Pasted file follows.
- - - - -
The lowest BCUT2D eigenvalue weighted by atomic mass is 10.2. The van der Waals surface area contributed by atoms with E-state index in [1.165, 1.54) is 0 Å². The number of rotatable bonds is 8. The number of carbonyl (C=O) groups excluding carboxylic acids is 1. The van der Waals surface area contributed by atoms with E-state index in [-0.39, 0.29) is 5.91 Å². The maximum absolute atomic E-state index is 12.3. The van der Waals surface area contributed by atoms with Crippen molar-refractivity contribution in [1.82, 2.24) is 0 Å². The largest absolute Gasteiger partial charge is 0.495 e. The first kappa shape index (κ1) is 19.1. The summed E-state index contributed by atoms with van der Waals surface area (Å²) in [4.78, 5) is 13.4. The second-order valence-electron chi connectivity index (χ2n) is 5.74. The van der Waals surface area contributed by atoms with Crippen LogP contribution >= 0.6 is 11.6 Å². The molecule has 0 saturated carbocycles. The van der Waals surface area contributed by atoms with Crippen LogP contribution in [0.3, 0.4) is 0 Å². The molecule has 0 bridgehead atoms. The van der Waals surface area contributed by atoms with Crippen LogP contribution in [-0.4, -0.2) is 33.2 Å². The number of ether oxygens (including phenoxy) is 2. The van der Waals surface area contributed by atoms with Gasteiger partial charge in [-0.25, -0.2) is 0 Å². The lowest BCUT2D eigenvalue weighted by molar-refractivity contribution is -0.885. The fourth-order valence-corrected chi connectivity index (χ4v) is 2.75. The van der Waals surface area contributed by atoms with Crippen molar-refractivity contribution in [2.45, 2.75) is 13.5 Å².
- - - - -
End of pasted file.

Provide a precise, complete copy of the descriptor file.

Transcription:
The lowest BCUT2D eigenvalue weighted by atomic mass is 10.2. The van der Waals surface area contributed by atoms with E-state index in [1.165, 1.54) is 0 Å². The number of rotatable bonds is 8. The number of carbonyl (C=O) groups excluding carboxylic acids is 1. The van der Waals surface area contributed by atoms with E-state index in [-0.39, 0.29) is 5.91 Å². The maximum absolute atomic E-state index is 12.3. The van der Waals surface area contributed by atoms with Crippen molar-refractivity contribution in [1.82, 2.24) is 0 Å². The largest absolute Gasteiger partial charge is 0.495 e. The first kappa shape index (κ1) is 19.1. The summed E-state index contributed by atoms with van der Waals surface area (Å²) in [4.78, 5) is 13.4. The second-order valence-electron chi connectivity index (χ2n) is 5.74. The van der Waals surface area contributed by atoms with Crippen LogP contribution >= 0.6 is 11.6 Å². The molecule has 0 saturated carbocycles. The van der Waals surface area contributed by atoms with Crippen LogP contribution in [0.3, 0.4) is 0 Å². The molecule has 0 bridgehead atoms. The van der Waals surface area contributed by atoms with Crippen LogP contribution in [-0.4, -0.2) is 33.2 Å². The number of ether oxygens (including phenoxy) is 2. The van der Waals surface area contributed by atoms with Gasteiger partial charge in [-0.25, -0.2) is 0 Å². The lowest BCUT2D eigenvalue weighted by molar-refractivity contribution is -0.885. The fourth-order valence-corrected chi connectivity index (χ4v) is 2.75. The van der Waals surface area contributed by atoms with Crippen molar-refractivity contribution in [2.45, 2.75) is 13.5 Å².